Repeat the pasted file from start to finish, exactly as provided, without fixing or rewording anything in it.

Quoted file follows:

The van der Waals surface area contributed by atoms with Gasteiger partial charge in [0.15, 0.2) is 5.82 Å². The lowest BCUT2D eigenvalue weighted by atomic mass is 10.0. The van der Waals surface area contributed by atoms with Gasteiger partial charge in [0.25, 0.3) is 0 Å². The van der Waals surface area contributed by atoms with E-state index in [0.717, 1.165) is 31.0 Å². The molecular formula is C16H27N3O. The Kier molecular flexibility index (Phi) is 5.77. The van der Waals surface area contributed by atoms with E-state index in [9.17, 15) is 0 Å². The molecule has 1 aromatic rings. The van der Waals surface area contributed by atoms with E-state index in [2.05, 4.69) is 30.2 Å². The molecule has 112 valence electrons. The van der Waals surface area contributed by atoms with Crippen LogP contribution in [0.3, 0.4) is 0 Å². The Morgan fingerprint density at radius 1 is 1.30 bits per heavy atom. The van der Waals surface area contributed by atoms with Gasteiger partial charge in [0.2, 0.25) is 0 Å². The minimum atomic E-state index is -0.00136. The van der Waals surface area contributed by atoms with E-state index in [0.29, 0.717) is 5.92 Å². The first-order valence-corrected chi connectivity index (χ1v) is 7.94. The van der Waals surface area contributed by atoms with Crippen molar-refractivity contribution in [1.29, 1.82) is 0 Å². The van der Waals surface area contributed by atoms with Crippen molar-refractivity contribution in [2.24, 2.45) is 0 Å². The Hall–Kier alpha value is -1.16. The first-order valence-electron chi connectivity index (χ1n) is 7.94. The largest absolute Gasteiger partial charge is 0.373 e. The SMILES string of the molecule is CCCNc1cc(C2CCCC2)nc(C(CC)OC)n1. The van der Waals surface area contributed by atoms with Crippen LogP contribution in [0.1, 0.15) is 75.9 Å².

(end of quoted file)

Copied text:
The van der Waals surface area contributed by atoms with Gasteiger partial charge in [0.15, 0.2) is 5.82 Å². The lowest BCUT2D eigenvalue weighted by atomic mass is 10.0. The van der Waals surface area contributed by atoms with Gasteiger partial charge in [0.25, 0.3) is 0 Å². The van der Waals surface area contributed by atoms with E-state index in [0.717, 1.165) is 31.0 Å². The molecular formula is C16H27N3O. The Kier molecular flexibility index (Phi) is 5.77. The van der Waals surface area contributed by atoms with E-state index in [9.17, 15) is 0 Å². The molecule has 1 aromatic rings. The van der Waals surface area contributed by atoms with E-state index in [2.05, 4.69) is 30.2 Å². The molecule has 112 valence electrons. The van der Waals surface area contributed by atoms with Crippen LogP contribution in [0.3, 0.4) is 0 Å². The Morgan fingerprint density at radius 1 is 1.30 bits per heavy atom. The van der Waals surface area contributed by atoms with Gasteiger partial charge in [0.2, 0.25) is 0 Å². The minimum atomic E-state index is -0.00136. The van der Waals surface area contributed by atoms with E-state index in [0.29, 0.717) is 5.92 Å². The first-order valence-corrected chi connectivity index (χ1v) is 7.94. The van der Waals surface area contributed by atoms with Crippen molar-refractivity contribution in [1.29, 1.82) is 0 Å². The van der Waals surface area contributed by atoms with Crippen molar-refractivity contribution in [2.24, 2.45) is 0 Å². The Hall–Kier alpha value is -1.16. The first-order valence-electron chi connectivity index (χ1n) is 7.94. The largest absolute Gasteiger partial charge is 0.373 e. The SMILES string of the molecule is CCCNc1cc(C2CCCC2)nc(C(CC)OC)n1. The van der Waals surface area contributed by atoms with Crippen LogP contribution in [0.1, 0.15) is 75.9 Å².